April 22, 2008

Dryden Police leaving Freeville

The April 16th issue of the Dryden Courier leads with an article on the end of Village of Dryden police covering the Village of Freeville. Freeville had been paying $42,000 a year, but according to Dryden Mayor Reba Taylor, "Their taxes are going way up next year. They simply won't be able to afford us any more." I haven't seen anything from Freeville on taxes, but maybe news on that will surface. (The Dryden police log in the paper doesn't list anything for Freeville.)

The strange part, though, is that there's no mention at all in the article of cuts to the Dryden Police department. You'd think that a $42,000 cut would mean a reduction in the department that suffered it, and maybe it happened, but I don't see it.

There's one last bit I'd like to point out. Mayor Taylor crows at the end about how "Most of the budget work was done during a board work session, which Taylor said was open to and attended by some of the public. Trustees and village resident Mike Lane all had a part, she said." That's the nicest face she can put on it - she routinely delivers the budget after election time, and prepares it herself beforehand. The Village of Dryden budget is hardly a showcase of open government.

There's an update on the Tuttle House, next to the new Town Hall, which seems doomed to demolition because of its asbestos siding. The Town bought it for the land, but the house itself has proven impossible even to give away. Between the asbestos and the need to move the house, no buyers emerged. Demolition will cost between $16,000 and $25,000, largely thanks to the asbestos, while renovation would cost around $119,000.

Inside, there's an interview with Sandy Sherwood, the Dryden Elementary School principal who's moving up to become superintendent.

On the opinion page, it looks like Finger Lakes Newspapers, the publishers of the Courier, have decided that "if you can't beat 'em, join 'em", and set up a blog-based online presence. Right now the detailed articles are pretty Trumansburg-centric, but hopefully that will broaden.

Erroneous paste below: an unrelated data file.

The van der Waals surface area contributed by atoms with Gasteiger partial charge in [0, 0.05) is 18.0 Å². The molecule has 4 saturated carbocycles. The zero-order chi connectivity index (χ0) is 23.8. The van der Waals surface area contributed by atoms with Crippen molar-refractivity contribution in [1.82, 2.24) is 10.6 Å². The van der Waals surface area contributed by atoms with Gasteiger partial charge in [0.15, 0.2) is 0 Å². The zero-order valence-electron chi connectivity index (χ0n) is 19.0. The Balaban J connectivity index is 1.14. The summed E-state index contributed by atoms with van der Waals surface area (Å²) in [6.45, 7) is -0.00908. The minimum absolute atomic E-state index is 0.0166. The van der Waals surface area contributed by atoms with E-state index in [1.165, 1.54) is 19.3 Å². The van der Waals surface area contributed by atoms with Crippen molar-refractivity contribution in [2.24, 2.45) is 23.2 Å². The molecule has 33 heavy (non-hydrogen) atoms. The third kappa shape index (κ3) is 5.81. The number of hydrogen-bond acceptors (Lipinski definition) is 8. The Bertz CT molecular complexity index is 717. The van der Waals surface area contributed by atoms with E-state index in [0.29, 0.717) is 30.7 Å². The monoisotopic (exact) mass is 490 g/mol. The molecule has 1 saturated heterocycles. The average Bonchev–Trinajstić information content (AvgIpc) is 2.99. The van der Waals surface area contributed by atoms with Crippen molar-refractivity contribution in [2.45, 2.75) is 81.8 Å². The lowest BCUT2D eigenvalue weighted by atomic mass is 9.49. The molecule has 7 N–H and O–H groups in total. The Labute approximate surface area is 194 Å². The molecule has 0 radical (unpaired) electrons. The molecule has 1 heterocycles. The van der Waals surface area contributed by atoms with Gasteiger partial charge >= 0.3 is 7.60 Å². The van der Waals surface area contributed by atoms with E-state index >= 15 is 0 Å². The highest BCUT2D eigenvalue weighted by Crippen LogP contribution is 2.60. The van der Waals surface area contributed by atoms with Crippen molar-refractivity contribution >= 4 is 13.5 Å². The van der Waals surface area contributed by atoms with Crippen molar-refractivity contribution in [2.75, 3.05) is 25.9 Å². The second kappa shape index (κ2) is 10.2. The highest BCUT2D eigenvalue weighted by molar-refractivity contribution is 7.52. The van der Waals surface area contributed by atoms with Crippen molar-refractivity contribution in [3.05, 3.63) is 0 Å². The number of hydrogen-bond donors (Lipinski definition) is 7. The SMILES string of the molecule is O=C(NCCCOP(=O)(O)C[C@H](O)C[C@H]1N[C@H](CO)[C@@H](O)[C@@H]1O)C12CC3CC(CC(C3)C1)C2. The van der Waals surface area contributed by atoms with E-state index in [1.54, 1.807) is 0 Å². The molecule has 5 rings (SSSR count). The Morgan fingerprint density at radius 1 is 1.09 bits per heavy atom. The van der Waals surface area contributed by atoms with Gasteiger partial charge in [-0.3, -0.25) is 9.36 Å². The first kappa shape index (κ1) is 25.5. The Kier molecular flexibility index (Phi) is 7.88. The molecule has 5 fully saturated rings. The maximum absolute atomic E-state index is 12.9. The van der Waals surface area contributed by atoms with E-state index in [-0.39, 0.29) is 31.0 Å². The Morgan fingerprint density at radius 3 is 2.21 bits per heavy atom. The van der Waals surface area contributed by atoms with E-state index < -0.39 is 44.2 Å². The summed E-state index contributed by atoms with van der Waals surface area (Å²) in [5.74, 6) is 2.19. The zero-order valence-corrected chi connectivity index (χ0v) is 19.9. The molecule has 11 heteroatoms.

Also on the opinion page, regular Dryden columnist Kelly Horrocks looks at conservation and alternative energy education possibilities, noting wind but also pointing out Dryden's abundance of cow manure. Her conclusion sounds promising to me:

It has been said that Americans always do the right thing, once they have exhausted every other possibility. Maybe, with our support, our schools could take the lead by modeling how there are ways to become fiscally sound and environmentally conscious. Not only would it take the bit out of the spring budget vote, it would create and upcoming generation of economically aware and environmentally responsive students.

Getting there will be difficult, I fear, but that's the right direction to head.

In sports, there's a report of the young Dryden lacrosse team's loss to Maine-Endwell, and Matt Colbert of the Dryden Baseball team is an Athlete of the Week for a game against Union Springs with four shut-out innings, eight strikeouts, 2-for-4 batting with three RBIs, including a key RBI near the end of the 14-13 Dryden win.

There's an article on how the Town is looking for alternatives to the SPCA for animal control, as the cost keeps climbing rapidly, and another article on Groton's provider, Country Acre Pet Services in Homer.

There's an announcement of tomorrow's Nedyrd Food Cooperative talk, presented by the Dryden Town Historical Society at Dryden Village Hall, 16 South Street, at 7:00pm.

Dairy Day will be having an amateur photo contest, under the theme "Fly Your Flag for Dairy." Photos should be sent to Elsie Gutchess, 19 E. Main Street, Dryden, NY 13053 by June 6th, and should have your name, phone, age division (12 and under; 13-19; adults 20+), and category (vintage photo, contemporary photo, computer-enhanced photo) on the back of the photo.

In Anecdotes & Brevities, Harry Weldon explores Dryden's pioneer days, telling the story of Lyman Hurd, who settled in Willow Glen in 1800.

Posted by simon at April 22, 2008 8:02 AM in , , , ,
Note on photos